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. Last Updated: 07/27/2016

State Strikes Back Against Gazprom

The Russian government called on Thursday for a sweeping reform of Gazprom, setting the scene for a showdown between reformers in the Cabinet and the directors of Russia's most powerful company.

Officials announced a major push against the natural gas monopoly, which is 40 percent state-owned, only a day after Gazprom boss Rem Vyakhirev attacked reformers in the government, accusing them of working for foreign interests.

But the Cabinet, increasingly controlled by new Deputy Prime Ministers Boris Nemtsov and Anatoly Chubais, struck back Thursday by announcing plans to reform the company and significantly cut Vyakhirev's and Gazprom management's power.

Chubais emerged from a meeting with Vyakhirev on Thursday saying the Gazprom boss had been given a month to work out his ideas for restructuring the company, Interfax reported.

Chubais ally Deputy Prime Minister Alfred Kokh said the government was also considering taking direct control of its shares in the company which, for the past few years, it has given in trust to top management. Direct government control of the shares would effectively shut out Vyakhirev and sitting management from their seats on the huge company's board.

The stakes in the battle are enormous, since the winners will preside over the restructuring and pace of reform of Russia's industry titans.

Reformers charge that Gazprom and other monopolies, especially United Energy Systems, the electricity monopoly, and the national railways system, have eluded free-market reform and are a drag on the economy, contributing to tax arrears and hence to late payment of wages and pensions.

The monopolies have retorted that the government is out to destroy the crown jewels of Russia's economy in the name of Western capitalism.

In a sign of an increasingly open battle, Kokh dared to make a rare direct attack on Vyakhirev, whose control of Gazprom has given him tremendous political view and should be liquidated soon," Kokh said. Kokh's rebuke was just the latest salvo in a highly-public war for control over Gazprom reform and other huge monopolies which play a key role in Russia's economy.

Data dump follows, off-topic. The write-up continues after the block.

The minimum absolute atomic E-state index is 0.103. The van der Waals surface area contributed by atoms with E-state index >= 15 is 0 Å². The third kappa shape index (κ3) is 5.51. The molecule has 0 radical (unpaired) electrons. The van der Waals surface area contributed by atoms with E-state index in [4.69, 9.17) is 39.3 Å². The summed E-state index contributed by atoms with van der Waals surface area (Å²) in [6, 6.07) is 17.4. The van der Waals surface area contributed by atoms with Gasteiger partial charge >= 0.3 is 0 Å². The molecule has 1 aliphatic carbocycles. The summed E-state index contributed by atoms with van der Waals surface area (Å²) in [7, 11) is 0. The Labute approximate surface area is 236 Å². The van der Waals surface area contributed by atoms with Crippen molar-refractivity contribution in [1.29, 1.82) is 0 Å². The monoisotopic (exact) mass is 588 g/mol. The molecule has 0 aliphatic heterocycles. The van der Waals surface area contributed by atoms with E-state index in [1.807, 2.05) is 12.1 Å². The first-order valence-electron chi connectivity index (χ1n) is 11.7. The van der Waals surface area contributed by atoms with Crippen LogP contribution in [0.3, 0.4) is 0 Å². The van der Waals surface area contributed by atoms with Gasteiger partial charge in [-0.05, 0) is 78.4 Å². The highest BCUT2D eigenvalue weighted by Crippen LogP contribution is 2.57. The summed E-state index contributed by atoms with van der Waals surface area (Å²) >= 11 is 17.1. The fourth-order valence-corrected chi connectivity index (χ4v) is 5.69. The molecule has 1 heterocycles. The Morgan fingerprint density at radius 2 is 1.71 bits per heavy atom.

The battle pitches two teams against one another: fast-rising reformers such as Kokh, Chubais and Boris Nemtsov, against an older guard that includes Vyakhirev and Prime Minister Viktor Chernomyrdin, who has long been an ally of Gazprom, which he used to head.

Chernomyrdin unexpectedly stated he would go on birthday leave this week and has been absent during the past two days of angry exchanges.

Aware of Gazprom's political and economic power, Nemtsov, recently placed in charge of monopoly reform, had seemed content to steer clear of Gazprom, setting his sights on the electricity and railway companies.

"UES is easier to restructure," said Jim Nail, head of research at Deutsche Morgan Grenfell investment bank. "Gazprom is much more complex, what with the tax and jobs implications."

But Vyakhirev's speech unleashed what most expect to be a "partly factional, partly ideological, partly substantive battle," Nail said.

"It's factional because of the gap between Chubais-Nemtsov and Chernomyrdin groups; ideological because Nemtsov has come to Moscow with a presumption of guilt on the part of big, interest-group politics; and partly substantive because everybody knows Gazprom has enjoyed particular tax advantages and had a pretty free hand. Now, the young guys want to review that."

The government began to rein in Gazprom's power last year, forcing it to increase tax payments. Further restructuring of Gazprom, if it is needed at all, would require "major, painful reforms," said Yaroslav Lissovolik of the Russian European Center for Economic Policy. "The stakes are high, and big power shifts are under way as a result."

Nemtsov and Chubais apparently have the green light from President Boris Yeltsin to tackle de-monopolization, but still have a long battle ahead. Gazprom's board of directors includes representatives of the Fuel and Energy Ministry, the Economics Ministry and, of course, Chernomyrdin, which Nail called "a formidable bunch to take on."

Chubais and Nemtsov on Thursday called for the Cabinet to review the management of the government's stake in Gazprom. Managers there currently control 35 percent of the state's 40 percent stake.

The state directly controls only 5 percent of its stake, and Gazprom manages the rest in trust, a situation Nemtsov called "inexpedient" at a government presidium session Thursday.

But Nemtsov's sway in the administration is not even clear, some say. The young reformer earlier this week was reportedly set to put in motion radical restructuring plans for United Energy Systems, but has so far failed to replace its top management.

Vyakhirev appeared to be casting about for communist and nationalist support earlier this week at the Duma, the lower house of parliament.

The Duma voted overwhelmingly (332-1) to condemn any breakup of the natural gas behemoth, a vote that "could be evidence of a new and unusual alliance between the Communists and some of Russia's newly vested interests," said brokerage Renaissance Capital in a research note.

"A massive shift in alliances and allegiances is under way, with the reformers apparently consolidating support at the executive level," Renaissance added.